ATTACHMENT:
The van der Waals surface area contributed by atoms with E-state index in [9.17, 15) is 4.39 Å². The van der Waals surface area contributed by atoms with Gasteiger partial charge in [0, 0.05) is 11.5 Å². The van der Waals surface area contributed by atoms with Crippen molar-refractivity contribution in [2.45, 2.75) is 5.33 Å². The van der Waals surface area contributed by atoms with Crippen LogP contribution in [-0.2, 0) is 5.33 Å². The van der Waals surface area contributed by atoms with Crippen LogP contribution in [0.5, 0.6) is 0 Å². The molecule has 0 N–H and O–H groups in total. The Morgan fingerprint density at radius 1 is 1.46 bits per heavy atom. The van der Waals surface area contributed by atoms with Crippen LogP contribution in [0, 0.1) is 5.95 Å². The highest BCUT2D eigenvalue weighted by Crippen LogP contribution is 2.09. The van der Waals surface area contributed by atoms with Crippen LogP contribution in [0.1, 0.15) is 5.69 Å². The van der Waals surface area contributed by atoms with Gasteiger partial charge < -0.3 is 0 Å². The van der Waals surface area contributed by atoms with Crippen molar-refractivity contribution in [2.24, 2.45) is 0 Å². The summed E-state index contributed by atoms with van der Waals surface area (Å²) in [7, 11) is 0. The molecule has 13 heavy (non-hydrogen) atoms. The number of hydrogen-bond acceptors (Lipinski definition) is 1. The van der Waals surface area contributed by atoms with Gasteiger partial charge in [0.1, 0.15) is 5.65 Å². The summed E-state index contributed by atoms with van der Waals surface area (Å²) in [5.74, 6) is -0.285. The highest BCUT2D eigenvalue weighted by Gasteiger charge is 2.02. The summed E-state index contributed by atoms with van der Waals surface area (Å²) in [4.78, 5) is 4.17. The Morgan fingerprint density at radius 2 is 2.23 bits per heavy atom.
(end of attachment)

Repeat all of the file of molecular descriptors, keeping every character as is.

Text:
The van der Waals surface area contributed by atoms with E-state index in [9.17, 15) is 4.39 Å². The van der Waals surface area contributed by atoms with Gasteiger partial charge in [0, 0.05) is 11.5 Å². The van der Waals surface area contributed by atoms with Crippen molar-refractivity contribution in [2.45, 2.75) is 5.33 Å². The van der Waals surface area contributed by atoms with Crippen LogP contribution in [-0.2, 0) is 5.33 Å². The van der Waals surface area contributed by atoms with Crippen LogP contribution in [0.5, 0.6) is 0 Å². The molecule has 0 N–H and O–H groups in total. The Morgan fingerprint density at radius 1 is 1.46 bits per heavy atom. The van der Waals surface area contributed by atoms with Crippen LogP contribution in [0, 0.1) is 5.95 Å². The highest BCUT2D eigenvalue weighted by Crippen LogP contribution is 2.09. The van der Waals surface area contributed by atoms with Crippen LogP contribution in [0.1, 0.15) is 5.69 Å². The van der Waals surface area contributed by atoms with Gasteiger partial charge < -0.3 is 0 Å². The van der Waals surface area contributed by atoms with Crippen molar-refractivity contribution in [2.24, 2.45) is 0 Å². The summed E-state index contributed by atoms with van der Waals surface area (Å²) in [7, 11) is 0. The molecule has 13 heavy (non-hydrogen) atoms. The number of hydrogen-bond acceptors (Lipinski definition) is 1. The van der Waals surface area contributed by atoms with Gasteiger partial charge in [0.1, 0.15) is 5.65 Å². The summed E-state index contributed by atoms with van der Waals surface area (Å²) in [5.74, 6) is -0.285. The highest BCUT2D eigenvalue weighted by Gasteiger charge is 2.02. The summed E-state index contributed by atoms with van der Waals surface area (Å²) in [4.78, 5) is 4.17. The Morgan fingerprint density at radius 2 is 2.23 bits per heavy atom.